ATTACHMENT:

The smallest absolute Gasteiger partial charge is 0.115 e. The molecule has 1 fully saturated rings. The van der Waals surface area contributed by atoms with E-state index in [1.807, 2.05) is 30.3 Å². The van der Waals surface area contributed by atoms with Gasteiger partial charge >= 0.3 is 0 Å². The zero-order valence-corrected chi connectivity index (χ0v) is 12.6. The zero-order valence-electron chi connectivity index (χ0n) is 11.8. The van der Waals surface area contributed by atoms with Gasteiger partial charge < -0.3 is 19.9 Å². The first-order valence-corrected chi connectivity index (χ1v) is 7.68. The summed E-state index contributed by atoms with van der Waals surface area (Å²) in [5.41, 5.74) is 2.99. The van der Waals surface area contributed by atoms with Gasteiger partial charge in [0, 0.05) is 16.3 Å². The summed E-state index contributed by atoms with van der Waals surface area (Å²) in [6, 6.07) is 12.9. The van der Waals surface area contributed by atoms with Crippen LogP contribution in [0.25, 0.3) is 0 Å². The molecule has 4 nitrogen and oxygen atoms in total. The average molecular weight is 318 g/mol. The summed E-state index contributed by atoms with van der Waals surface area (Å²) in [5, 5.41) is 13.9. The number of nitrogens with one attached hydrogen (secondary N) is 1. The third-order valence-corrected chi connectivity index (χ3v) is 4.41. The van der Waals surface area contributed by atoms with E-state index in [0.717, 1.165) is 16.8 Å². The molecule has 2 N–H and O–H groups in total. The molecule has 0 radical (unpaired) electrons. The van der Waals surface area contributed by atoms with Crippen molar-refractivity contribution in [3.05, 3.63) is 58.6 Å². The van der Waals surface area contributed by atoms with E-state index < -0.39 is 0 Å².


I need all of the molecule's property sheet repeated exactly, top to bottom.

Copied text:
The smallest absolute Gasteiger partial charge is 0.115 e. The molecule has 1 fully saturated rings. The van der Waals surface area contributed by atoms with E-state index in [1.807, 2.05) is 30.3 Å². The van der Waals surface area contributed by atoms with Gasteiger partial charge >= 0.3 is 0 Å². The zero-order valence-corrected chi connectivity index (χ0v) is 12.6. The zero-order valence-electron chi connectivity index (χ0n) is 11.8. The van der Waals surface area contributed by atoms with Gasteiger partial charge < -0.3 is 19.9 Å². The first-order valence-corrected chi connectivity index (χ1v) is 7.68. The summed E-state index contributed by atoms with van der Waals surface area (Å²) in [5.41, 5.74) is 2.99. The van der Waals surface area contributed by atoms with Gasteiger partial charge in [0, 0.05) is 16.3 Å². The summed E-state index contributed by atoms with van der Waals surface area (Å²) in [6, 6.07) is 12.9. The van der Waals surface area contributed by atoms with Crippen LogP contribution in [0.25, 0.3) is 0 Å². The molecule has 4 nitrogen and oxygen atoms in total. The average molecular weight is 318 g/mol. The summed E-state index contributed by atoms with van der Waals surface area (Å²) in [5, 5.41) is 13.9. The number of nitrogens with one attached hydrogen (secondary N) is 1. The third-order valence-corrected chi connectivity index (χ3v) is 4.41. The van der Waals surface area contributed by atoms with E-state index in [0.717, 1.165) is 16.8 Å². The molecule has 2 N–H and O–H groups in total. The molecule has 0 radical (unpaired) electrons. The van der Waals surface area contributed by atoms with Crippen molar-refractivity contribution in [3.05, 3.63) is 58.6 Å². The van der Waals surface area contributed by atoms with E-state index < -0.39 is 0 Å².